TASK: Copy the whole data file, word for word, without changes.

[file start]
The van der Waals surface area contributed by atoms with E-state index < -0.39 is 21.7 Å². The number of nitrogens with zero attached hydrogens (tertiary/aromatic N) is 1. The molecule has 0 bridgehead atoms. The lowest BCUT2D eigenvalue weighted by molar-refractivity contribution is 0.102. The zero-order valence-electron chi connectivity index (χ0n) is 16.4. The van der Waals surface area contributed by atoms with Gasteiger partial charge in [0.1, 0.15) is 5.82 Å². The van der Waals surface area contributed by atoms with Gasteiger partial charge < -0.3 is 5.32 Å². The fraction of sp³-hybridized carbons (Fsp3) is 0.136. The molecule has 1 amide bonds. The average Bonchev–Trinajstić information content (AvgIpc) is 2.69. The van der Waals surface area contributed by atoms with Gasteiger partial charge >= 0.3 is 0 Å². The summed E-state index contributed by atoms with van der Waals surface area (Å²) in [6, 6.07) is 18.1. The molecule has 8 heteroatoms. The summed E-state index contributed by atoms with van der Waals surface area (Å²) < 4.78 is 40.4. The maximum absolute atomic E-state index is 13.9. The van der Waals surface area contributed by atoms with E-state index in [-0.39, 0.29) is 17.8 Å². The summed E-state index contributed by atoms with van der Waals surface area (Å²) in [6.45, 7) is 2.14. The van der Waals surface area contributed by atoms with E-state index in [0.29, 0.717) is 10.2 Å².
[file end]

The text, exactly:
The van der Waals surface area contributed by atoms with E-state index < -0.39 is 21.7 Å². The number of nitrogens with zero attached hydrogens (tertiary/aromatic N) is 1. The molecule has 0 bridgehead atoms. The lowest BCUT2D eigenvalue weighted by molar-refractivity contribution is 0.102. The zero-order valence-electron chi connectivity index (χ0n) is 16.4. The van der Waals surface area contributed by atoms with Gasteiger partial charge in [0.1, 0.15) is 5.82 Å². The van der Waals surface area contributed by atoms with Gasteiger partial charge < -0.3 is 5.32 Å². The fraction of sp³-hybridized carbons (Fsp3) is 0.136. The molecule has 1 amide bonds. The average Bonchev–Trinajstić information content (AvgIpc) is 2.69. The van der Waals surface area contributed by atoms with Gasteiger partial charge >= 0.3 is 0 Å². The summed E-state index contributed by atoms with van der Waals surface area (Å²) in [6, 6.07) is 18.1. The molecule has 8 heteroatoms. The summed E-state index contributed by atoms with van der Waals surface area (Å²) < 4.78 is 40.4. The maximum absolute atomic E-state index is 13.9. The van der Waals surface area contributed by atoms with E-state index in [-0.39, 0.29) is 17.8 Å². The summed E-state index contributed by atoms with van der Waals surface area (Å²) in [6.45, 7) is 2.14. The van der Waals surface area contributed by atoms with E-state index in [0.29, 0.717) is 10.2 Å².